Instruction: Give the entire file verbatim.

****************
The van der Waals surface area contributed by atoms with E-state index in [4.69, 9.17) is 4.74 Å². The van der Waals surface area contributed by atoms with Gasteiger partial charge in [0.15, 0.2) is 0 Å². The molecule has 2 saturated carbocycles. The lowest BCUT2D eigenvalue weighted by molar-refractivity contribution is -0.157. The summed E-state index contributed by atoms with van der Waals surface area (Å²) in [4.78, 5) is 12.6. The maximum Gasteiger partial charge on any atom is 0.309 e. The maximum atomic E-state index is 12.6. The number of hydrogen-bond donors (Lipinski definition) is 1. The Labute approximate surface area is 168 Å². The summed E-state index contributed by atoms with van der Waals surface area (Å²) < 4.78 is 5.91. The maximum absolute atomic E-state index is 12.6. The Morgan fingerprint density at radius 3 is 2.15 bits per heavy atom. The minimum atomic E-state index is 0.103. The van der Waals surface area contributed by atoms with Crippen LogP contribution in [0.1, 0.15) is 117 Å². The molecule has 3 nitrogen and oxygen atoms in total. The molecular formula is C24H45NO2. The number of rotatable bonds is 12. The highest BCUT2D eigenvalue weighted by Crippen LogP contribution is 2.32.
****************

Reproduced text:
The van der Waals surface area contributed by atoms with E-state index in [4.69, 9.17) is 4.74 Å². The van der Waals surface area contributed by atoms with Gasteiger partial charge in [0.15, 0.2) is 0 Å². The molecule has 2 saturated carbocycles. The lowest BCUT2D eigenvalue weighted by molar-refractivity contribution is -0.157. The summed E-state index contributed by atoms with van der Waals surface area (Å²) in [4.78, 5) is 12.6. The maximum Gasteiger partial charge on any atom is 0.309 e. The maximum atomic E-state index is 12.6. The number of hydrogen-bond donors (Lipinski definition) is 1. The Labute approximate surface area is 168 Å². The summed E-state index contributed by atoms with van der Waals surface area (Å²) < 4.78 is 5.91. The maximum absolute atomic E-state index is 12.6. The Morgan fingerprint density at radius 3 is 2.15 bits per heavy atom. The minimum atomic E-state index is 0.103. The van der Waals surface area contributed by atoms with Crippen LogP contribution in [0.1, 0.15) is 117 Å². The molecule has 3 nitrogen and oxygen atoms in total. The molecular formula is C24H45NO2. The number of rotatable bonds is 12. The highest BCUT2D eigenvalue weighted by Crippen LogP contribution is 2.32.